The Effects of Illegal Dumping
Thousands and thousands of tons of illegal waste are dumped each year around the country. It is a problem that affects people all over the United States. A side from the fact that illegal dumping is usually a felony in most states, it has consequences that affect everyone. Even if the dumper is not caught, there are consequences for the illegal dumping. Illegal dumping affects:
- Public Health
Illegal waste takes up space that can be used for a constructive purposes like farming. Sometimes illegal waste has hazardous substances and chemicals that could cause damage to the soil, the air, and the surrounding groundwater. This water can be carried to water sources that is used for drinking. Improper disposal of materials can pollute natural habitats and cause death to life in a wide area. Trash can be consumed by animals, which can cause their death.
Broken glass can cause human injuries like cuts which could possibility lead to infections. Illegal trash dumping can be an ideal breeding area for misquotes that can cause life threatening diseases. In fact, EPA says, illegal trash sites with tires cultivate an ideal breeding area “which can multiply 100 times faster than normal in the warm, stagnant water standing in scrap tire casings.” In addition, other animals could cycle through the material which could cause other diseases and illnesses. Fires can become more frequent in such areas, because illegal dumping areas can cause combustion, or arson is common at these type of dumping sites. Lastly, waste dumping could leak into water sources that people drink from.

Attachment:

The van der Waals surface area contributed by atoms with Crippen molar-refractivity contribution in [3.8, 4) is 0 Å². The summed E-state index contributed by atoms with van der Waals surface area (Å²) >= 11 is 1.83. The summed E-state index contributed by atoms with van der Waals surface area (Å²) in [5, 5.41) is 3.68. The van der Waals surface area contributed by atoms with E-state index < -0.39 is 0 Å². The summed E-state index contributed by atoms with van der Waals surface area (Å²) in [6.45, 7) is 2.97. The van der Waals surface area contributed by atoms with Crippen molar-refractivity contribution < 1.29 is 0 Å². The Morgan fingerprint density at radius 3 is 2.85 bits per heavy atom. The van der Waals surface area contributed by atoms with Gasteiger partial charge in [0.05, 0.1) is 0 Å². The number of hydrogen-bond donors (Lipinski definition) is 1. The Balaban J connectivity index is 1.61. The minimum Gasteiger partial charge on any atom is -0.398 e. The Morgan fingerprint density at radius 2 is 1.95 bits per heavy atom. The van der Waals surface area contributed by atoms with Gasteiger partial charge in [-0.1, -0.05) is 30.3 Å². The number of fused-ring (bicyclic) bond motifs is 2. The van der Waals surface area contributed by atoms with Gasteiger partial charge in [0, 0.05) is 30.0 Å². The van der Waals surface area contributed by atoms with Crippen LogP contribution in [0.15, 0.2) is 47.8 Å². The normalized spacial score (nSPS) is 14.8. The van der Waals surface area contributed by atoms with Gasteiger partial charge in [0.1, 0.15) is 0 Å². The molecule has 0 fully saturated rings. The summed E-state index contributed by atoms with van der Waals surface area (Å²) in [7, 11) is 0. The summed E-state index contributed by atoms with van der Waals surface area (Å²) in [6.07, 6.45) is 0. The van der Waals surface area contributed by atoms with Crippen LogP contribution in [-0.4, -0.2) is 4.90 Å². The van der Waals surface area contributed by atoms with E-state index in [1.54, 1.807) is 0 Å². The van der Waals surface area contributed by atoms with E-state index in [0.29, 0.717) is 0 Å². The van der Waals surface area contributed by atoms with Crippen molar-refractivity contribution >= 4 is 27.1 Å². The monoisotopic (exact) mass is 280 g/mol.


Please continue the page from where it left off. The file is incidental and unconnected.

The more obvious effects of illegal dumping is it looks ugly. This ugliness affects the value of homes around the community, and possibly the overall moral of the people. Waste dumping can cause surrounding property damage. Illegal dumping costs money. It cost money to clean up and to fix the surrounding damages. A lot of time, businesses can even lose money from surrounding dump sites because they lose business. Lastly, it cost the dumper’s money. It cost him money because he pays taxes and his taxes go to clean up the dumping instead of something else. States pay millions of dollars to clean up dump sites, which has an overall effect on the person dumping.